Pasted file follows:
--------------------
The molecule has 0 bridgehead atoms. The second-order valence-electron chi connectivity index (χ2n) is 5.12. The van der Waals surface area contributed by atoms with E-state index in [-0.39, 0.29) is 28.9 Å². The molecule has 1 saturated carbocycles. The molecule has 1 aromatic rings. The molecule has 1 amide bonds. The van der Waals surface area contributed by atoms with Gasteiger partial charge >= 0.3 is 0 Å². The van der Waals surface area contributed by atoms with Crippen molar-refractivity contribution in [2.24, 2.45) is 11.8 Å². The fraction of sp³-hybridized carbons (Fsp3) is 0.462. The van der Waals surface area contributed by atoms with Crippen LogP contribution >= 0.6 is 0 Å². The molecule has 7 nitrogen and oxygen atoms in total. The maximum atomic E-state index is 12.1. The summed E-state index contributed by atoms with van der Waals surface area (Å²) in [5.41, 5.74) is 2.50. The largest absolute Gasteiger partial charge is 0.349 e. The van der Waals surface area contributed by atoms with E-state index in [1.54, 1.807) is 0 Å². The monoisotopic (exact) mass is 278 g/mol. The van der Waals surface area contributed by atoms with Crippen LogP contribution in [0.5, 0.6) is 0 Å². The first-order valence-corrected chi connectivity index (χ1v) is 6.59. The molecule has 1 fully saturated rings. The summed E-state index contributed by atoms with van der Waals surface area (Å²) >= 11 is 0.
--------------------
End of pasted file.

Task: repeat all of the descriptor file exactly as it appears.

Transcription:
The molecule has 0 bridgehead atoms. The second-order valence-electron chi connectivity index (χ2n) is 5.12. The van der Waals surface area contributed by atoms with E-state index in [-0.39, 0.29) is 28.9 Å². The molecule has 1 saturated carbocycles. The molecule has 1 aromatic rings. The molecule has 1 amide bonds. The van der Waals surface area contributed by atoms with Gasteiger partial charge >= 0.3 is 0 Å². The van der Waals surface area contributed by atoms with Crippen molar-refractivity contribution in [2.24, 2.45) is 11.8 Å². The fraction of sp³-hybridized carbons (Fsp3) is 0.462. The van der Waals surface area contributed by atoms with Crippen LogP contribution >= 0.6 is 0 Å². The molecule has 7 nitrogen and oxygen atoms in total. The maximum atomic E-state index is 12.1. The summed E-state index contributed by atoms with van der Waals surface area (Å²) in [5.41, 5.74) is 2.50. The largest absolute Gasteiger partial charge is 0.349 e. The van der Waals surface area contributed by atoms with E-state index in [1.54, 1.807) is 0 Å². The monoisotopic (exact) mass is 278 g/mol. The van der Waals surface area contributed by atoms with Crippen LogP contribution in [0.5, 0.6) is 0 Å². The first-order valence-corrected chi connectivity index (χ1v) is 6.59. The molecule has 1 fully saturated rings. The summed E-state index contributed by atoms with van der Waals surface area (Å²) >= 11 is 0.